I started the week by joining GMB and Unite — and steel workers from across Europe — in a rally outside the emergency meeting of national governments (at which the UK’s Business Secretary Sajid Javid was present), called to discuss Europe’s steel industry crisis. Five CEOs of steel companies were invited to an informal dinner with the ministers (but not one trade union representative!)
Across Europe, workers in the productive and highly skilled steel industry are losing their jobs as firms struggle to compete with cheap Chinese steel being dumped on the market. In Yorkshire & Humber alone, 900 people have lost their jobs at the Tata works in Scunthorpe in the past month. It’s clear that urgent action is needed to address this crisis, so our steel industry can compete on a level playing field.
Clearly, the first line of responsibility for British steel lies with what can be done at national level by the British government. But there are also some key aspects at the European level. The EU has much more clout to pressure the Chinese government over steel dumping than the UK could alone. The EU has tools to act against unfair trade practices through anti-dumping duties (in fact, the EU is one of the largest users of trade defence measures in the world). Roughly one third of such measures are related to steel, and already many relate to China. What this means in practice is that the EU can put 20-25% tariffs on specific steel products entering the EU.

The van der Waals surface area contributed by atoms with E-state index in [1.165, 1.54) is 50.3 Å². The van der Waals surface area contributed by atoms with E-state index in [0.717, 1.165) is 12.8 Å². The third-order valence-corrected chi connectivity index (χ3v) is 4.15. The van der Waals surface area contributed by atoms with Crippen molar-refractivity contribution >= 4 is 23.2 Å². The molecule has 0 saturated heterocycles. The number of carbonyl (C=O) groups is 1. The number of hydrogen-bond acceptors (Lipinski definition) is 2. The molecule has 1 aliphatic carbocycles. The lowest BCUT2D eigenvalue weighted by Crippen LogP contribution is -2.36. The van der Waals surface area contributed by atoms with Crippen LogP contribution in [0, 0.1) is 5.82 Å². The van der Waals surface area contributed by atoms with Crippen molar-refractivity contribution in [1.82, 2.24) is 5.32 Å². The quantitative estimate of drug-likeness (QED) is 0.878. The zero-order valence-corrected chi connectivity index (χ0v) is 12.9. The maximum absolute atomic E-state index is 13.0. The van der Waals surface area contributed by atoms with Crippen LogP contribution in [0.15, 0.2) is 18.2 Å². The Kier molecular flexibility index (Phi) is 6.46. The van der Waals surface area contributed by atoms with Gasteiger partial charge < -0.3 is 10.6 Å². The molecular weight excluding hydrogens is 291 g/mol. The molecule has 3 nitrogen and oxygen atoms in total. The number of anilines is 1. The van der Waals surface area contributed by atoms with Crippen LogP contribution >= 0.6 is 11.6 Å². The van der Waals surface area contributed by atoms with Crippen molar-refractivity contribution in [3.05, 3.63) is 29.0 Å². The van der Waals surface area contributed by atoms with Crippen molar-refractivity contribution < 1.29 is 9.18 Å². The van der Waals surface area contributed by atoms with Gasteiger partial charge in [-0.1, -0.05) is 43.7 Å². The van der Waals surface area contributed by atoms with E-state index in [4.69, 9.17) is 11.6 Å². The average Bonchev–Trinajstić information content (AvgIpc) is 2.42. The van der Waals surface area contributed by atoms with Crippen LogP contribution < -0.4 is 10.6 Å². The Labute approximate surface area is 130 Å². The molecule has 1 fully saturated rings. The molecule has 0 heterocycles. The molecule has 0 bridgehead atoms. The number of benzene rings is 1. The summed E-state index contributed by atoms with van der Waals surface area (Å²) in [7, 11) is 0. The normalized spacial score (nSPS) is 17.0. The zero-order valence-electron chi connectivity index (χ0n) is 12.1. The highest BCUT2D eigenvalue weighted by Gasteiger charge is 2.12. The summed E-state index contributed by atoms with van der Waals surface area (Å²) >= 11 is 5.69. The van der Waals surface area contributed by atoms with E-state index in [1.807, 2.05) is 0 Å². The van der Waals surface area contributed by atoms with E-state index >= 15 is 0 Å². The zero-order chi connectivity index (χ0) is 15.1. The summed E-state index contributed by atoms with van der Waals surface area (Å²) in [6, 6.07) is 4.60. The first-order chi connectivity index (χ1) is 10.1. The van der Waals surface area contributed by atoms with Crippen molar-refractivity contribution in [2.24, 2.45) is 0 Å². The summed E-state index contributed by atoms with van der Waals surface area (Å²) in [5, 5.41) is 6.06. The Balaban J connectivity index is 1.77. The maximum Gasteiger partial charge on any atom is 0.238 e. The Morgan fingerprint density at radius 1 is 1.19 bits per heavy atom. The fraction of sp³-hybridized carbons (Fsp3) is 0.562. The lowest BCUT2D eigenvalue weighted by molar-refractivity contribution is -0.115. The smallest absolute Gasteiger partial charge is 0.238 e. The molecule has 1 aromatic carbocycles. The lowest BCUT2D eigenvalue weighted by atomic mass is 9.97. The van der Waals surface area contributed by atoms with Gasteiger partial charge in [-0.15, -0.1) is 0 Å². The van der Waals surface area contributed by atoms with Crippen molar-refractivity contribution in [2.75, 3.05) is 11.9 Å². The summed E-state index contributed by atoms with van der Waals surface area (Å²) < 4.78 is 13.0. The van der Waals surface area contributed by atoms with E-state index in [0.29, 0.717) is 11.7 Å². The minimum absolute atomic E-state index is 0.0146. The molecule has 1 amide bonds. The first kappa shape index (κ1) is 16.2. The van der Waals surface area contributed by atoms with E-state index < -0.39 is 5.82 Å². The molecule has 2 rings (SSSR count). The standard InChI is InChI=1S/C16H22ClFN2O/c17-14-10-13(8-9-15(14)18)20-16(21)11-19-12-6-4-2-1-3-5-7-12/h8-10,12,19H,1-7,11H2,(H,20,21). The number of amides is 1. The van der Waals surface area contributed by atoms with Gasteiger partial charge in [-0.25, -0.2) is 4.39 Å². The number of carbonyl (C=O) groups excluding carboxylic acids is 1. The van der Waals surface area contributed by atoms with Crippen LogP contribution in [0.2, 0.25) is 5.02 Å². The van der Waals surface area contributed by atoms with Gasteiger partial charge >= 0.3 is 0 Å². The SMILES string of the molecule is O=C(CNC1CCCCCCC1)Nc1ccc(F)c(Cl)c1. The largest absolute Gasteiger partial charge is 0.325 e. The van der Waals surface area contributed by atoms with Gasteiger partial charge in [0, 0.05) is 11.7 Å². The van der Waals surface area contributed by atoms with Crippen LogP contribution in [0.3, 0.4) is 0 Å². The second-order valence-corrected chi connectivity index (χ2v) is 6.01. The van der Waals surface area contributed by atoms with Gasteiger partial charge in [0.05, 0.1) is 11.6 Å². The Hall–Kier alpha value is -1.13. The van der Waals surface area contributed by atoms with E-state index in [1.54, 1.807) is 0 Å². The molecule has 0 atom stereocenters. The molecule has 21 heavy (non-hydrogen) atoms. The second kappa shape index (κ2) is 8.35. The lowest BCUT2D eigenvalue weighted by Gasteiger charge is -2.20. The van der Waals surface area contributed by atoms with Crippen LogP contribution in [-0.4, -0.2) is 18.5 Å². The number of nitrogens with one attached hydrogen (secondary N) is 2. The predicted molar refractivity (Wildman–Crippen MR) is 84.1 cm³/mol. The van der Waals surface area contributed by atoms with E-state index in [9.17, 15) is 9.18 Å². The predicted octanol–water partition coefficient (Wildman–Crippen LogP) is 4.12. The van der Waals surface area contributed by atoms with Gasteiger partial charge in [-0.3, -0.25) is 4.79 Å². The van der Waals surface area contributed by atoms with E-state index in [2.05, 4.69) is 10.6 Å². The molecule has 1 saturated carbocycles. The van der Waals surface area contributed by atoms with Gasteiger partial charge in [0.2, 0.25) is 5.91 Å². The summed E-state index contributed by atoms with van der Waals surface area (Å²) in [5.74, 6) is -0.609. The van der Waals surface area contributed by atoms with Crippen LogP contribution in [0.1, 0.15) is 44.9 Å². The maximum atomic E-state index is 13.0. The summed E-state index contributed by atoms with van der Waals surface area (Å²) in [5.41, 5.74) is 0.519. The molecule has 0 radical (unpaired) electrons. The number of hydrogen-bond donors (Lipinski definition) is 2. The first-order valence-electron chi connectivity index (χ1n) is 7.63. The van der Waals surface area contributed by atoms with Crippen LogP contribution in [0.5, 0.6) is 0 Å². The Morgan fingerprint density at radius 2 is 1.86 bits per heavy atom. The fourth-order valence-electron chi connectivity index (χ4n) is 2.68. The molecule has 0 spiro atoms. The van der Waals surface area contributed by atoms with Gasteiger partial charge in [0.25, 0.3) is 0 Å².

Unfortunately, however, introducing new trade defence measures takes time. The European Commission has to receive a complaint from the sector, investigate it, assemble the necessary evidence, and demonstrate that dumping has taken place. This takes a minimum of 9 months. It’s too slow.
That’s why the Commission put forward a proposal over a year ago that would enable the EU to act more swiftly in such circumstances. National governments have been as of yet unable to agree on this proposal, with a blocking minority preventing its adoption led by … Cameron’s government! It’s clear that this discussion was taken more seriously at this week’s emergency meeting in Brussels – but it’s simply too little, too late for those who have already lost their jobs.
Nor is the government doing all it can nationally. It has not done as much as governments in other EU countries to help the British steel industry with its energy costs. It has not provided state aid. It has not even asked for access to the EU funding designed to help people who have lost their jobs under such circumstances, to give immediate relief to those who need it. The UK is entitled to this funding — but so far Cameron has ruled out applying for the £5 million available from the Globalisation Adjustment Fund. That’s £5 million that could be spent on helping communities in the UK, but is instead lying unused.
Labour MEPs will continue to press for national and European-level action. It does seem that Tories in the European Parliament have at least begun to wake up to the issue — in a vote in the European Parliament on Wednesday, they joined Labour MEPs in calling for an emergency debate on steel that will now take place later this month in Strasbourg. Let’s hope this is a sign of the tide turning on the issue.